That doesn’t help much, especially if the origin of the idea is different from the final result.
- David Paich has said:
"At the beginning of the '80s I watched a late night documentary on TV about all the terrible death and suffering of the people in Africa. It both moved and appalled me and the pictures just wouldn't leave my head. I tried to imagine how I'd feel about if I was there and what I'd do."
That helps just as little.
- The official video has a young man sitting in a library reading a book on Africa, the librarian being a black African female.
Also of little help in that those images don’t match the lyrics.
- There is no doubt that the lyrics are ambiguous and permit of a number of interpretations. Maybe that is what was intended.
- Some interpretations from various posters on websites:
# The singer is in Africa and his girlfriend is flying in on the evening plane. Hence he hears the African drums, she hears the quiet conversations on the aeroplane. He has been separated from her a long time and his heart has become hardened (“this thing I have become”). However, he wants to renew the love he has with her and “do the things we never have”. The old man’s “Hurry boy, it’s waiting there for you” refers to love.
# There is no woman. The singer is on a 12.30 plane heading back to his beloved Africa, the “she” referred to being the plane that he is on. This is made clear by his referring to the stars being reflected on the wings of the plane that is taking him back to his salvation. The old man’s look of hurry, it’s waiting there for you refers to Africa. Now that he is back, nothing will drag him away and he will do all the things that he never did
# The song is about a second chance. The singer left his love to travel to Africa, got caught up in it but has come to realise that what is important is the woman he left behind, who is coming to meet him.
# The singer is waiting for his lover to arrive because he is leaving Africa with her, despite his love for Africa. The references to the sights and sounds of Africa are him taking them in, because he knows he is leaving them behind.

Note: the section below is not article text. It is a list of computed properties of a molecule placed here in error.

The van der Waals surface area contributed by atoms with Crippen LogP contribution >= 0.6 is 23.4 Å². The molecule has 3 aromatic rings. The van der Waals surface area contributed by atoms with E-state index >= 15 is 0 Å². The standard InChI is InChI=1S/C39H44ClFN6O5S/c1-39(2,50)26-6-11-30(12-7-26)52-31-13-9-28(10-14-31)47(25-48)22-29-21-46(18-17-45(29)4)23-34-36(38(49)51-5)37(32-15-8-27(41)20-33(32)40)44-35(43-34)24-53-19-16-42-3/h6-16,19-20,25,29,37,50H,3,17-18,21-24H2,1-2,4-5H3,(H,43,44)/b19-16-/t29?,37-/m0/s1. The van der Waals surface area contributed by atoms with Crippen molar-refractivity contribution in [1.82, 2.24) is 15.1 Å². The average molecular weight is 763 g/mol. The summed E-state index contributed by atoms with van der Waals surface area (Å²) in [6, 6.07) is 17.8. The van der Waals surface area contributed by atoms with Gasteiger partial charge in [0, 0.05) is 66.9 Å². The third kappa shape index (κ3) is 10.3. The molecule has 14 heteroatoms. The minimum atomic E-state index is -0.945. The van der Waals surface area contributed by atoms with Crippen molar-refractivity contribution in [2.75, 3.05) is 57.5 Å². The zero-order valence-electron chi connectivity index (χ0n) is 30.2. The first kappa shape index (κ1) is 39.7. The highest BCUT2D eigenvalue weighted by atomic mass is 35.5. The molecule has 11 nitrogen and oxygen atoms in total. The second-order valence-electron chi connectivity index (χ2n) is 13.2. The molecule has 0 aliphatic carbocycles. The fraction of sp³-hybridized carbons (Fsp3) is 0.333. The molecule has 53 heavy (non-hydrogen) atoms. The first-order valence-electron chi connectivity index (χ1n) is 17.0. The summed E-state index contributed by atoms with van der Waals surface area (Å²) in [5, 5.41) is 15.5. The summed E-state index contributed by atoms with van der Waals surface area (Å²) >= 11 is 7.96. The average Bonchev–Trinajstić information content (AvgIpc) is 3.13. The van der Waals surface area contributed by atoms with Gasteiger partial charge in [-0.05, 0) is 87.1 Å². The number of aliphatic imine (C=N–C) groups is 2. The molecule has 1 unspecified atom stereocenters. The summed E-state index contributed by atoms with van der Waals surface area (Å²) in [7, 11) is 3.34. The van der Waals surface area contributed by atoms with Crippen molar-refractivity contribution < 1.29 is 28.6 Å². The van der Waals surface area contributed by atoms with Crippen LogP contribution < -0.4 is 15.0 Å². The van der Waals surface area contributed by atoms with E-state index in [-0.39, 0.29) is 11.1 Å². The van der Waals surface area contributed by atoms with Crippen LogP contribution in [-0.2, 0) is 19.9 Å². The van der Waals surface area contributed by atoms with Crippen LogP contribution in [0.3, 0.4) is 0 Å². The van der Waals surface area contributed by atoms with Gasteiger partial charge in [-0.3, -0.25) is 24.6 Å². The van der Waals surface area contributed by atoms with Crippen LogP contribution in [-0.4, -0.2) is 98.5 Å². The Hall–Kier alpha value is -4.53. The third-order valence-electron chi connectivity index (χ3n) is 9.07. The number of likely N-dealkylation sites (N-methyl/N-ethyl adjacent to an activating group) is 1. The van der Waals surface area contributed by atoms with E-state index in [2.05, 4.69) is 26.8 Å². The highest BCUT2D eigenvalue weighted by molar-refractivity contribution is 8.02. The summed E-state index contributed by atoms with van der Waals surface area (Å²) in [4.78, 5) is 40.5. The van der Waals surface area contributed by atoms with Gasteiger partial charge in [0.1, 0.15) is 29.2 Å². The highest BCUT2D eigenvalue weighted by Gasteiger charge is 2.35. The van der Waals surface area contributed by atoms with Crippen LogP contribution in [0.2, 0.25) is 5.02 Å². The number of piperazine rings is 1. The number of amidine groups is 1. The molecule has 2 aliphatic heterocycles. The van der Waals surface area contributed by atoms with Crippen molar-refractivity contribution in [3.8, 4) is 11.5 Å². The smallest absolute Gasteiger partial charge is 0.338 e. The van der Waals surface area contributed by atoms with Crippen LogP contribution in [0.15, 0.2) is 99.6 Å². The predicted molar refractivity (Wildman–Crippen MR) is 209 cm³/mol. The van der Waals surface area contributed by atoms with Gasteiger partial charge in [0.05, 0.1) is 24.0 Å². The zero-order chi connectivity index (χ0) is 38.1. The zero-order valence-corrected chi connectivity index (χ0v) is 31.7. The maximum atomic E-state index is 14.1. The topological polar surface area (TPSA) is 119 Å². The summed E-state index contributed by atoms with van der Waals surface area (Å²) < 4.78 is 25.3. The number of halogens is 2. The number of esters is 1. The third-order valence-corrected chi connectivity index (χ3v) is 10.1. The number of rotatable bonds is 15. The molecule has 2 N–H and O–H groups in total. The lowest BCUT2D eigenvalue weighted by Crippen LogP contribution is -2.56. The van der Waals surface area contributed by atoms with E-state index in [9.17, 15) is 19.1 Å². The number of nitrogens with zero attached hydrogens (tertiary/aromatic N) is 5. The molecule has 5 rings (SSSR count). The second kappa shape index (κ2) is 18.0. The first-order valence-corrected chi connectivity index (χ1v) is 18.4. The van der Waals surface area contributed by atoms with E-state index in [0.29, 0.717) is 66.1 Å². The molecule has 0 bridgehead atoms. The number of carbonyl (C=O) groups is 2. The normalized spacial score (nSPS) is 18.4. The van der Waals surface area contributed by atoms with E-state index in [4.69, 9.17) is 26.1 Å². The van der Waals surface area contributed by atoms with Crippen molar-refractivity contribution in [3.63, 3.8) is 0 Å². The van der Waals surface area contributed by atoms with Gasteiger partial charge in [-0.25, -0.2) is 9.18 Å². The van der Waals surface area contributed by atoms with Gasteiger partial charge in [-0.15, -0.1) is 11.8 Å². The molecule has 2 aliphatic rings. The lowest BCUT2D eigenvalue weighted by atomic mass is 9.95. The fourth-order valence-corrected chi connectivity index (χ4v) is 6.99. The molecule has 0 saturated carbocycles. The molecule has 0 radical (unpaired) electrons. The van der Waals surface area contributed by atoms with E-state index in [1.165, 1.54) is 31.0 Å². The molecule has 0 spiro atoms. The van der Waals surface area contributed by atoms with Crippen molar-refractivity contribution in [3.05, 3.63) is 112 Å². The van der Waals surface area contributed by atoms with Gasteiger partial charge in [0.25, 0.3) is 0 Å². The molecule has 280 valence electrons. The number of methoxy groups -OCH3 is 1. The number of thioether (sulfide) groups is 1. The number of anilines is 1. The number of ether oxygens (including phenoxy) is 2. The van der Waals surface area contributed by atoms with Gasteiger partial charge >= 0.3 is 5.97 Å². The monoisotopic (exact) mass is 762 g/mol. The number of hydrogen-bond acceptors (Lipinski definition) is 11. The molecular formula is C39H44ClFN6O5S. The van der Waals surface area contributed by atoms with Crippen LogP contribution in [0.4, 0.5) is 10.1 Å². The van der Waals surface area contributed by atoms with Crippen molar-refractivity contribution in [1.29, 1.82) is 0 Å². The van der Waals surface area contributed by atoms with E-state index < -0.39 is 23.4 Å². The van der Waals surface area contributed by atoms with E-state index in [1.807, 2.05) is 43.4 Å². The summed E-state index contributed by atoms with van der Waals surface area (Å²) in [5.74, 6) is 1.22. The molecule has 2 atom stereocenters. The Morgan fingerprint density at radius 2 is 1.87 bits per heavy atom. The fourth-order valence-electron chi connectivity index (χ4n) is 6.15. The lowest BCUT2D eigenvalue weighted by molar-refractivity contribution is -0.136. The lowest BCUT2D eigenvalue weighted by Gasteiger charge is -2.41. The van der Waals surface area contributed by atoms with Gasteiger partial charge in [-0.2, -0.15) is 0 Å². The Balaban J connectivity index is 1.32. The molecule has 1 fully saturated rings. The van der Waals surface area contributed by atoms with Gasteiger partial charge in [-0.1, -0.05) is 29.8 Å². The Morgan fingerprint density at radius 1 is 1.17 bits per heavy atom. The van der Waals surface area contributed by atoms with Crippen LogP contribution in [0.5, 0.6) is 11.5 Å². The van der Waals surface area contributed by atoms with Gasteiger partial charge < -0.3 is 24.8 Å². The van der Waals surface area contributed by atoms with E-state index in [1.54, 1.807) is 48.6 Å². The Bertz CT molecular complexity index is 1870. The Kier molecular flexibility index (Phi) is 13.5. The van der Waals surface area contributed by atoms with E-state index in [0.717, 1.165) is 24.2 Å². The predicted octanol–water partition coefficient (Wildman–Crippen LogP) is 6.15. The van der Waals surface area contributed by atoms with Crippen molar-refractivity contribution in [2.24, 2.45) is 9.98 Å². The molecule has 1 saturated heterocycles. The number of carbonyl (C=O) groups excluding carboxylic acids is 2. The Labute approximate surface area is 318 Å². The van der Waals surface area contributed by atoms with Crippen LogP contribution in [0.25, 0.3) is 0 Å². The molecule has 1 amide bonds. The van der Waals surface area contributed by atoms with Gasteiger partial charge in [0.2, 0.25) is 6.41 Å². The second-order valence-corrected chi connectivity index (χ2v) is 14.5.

# The band was stoned when they wrote it and just threw random ideas together.
# The singer is trying to win back the girl he mistreated who left for Africa. He is following her to Africa and wants to cure his heartache by making up with her and doing right by her.
# It’s about a man who has become disillusioned with life and is going back to his roots in Africa to try to find himself. His existence has become one with no purpose and no meaning, he doesn’t like what he has become, hence his journey to Africa where he started. The first “she” is the aeroplane that is taking him to Africa; the second “she” is Africa, the “she” that he is heading towards. His questions of the old man for some wisdom or advice were met by a look that Africa is there for you, “it’s waiting there for you”, that is the answer for him.
# The line “I bless the rains down in Africa” could mean that he is looking forward to the rainy season in that it will free him from his usual duties and responsibilities, allowing him to spend time with his beloved, who is flying in.
Woody Allen once said:
“I took a speed-reading course and read War and Peace in twenty minutes.
It involves Russia.”
As for my own interpretation, let me paraphrase Woody Allen’s words to the present context:
“I have listened to, and read, the Toto lyrics over and over to understand what they mean.
It involves Africa.”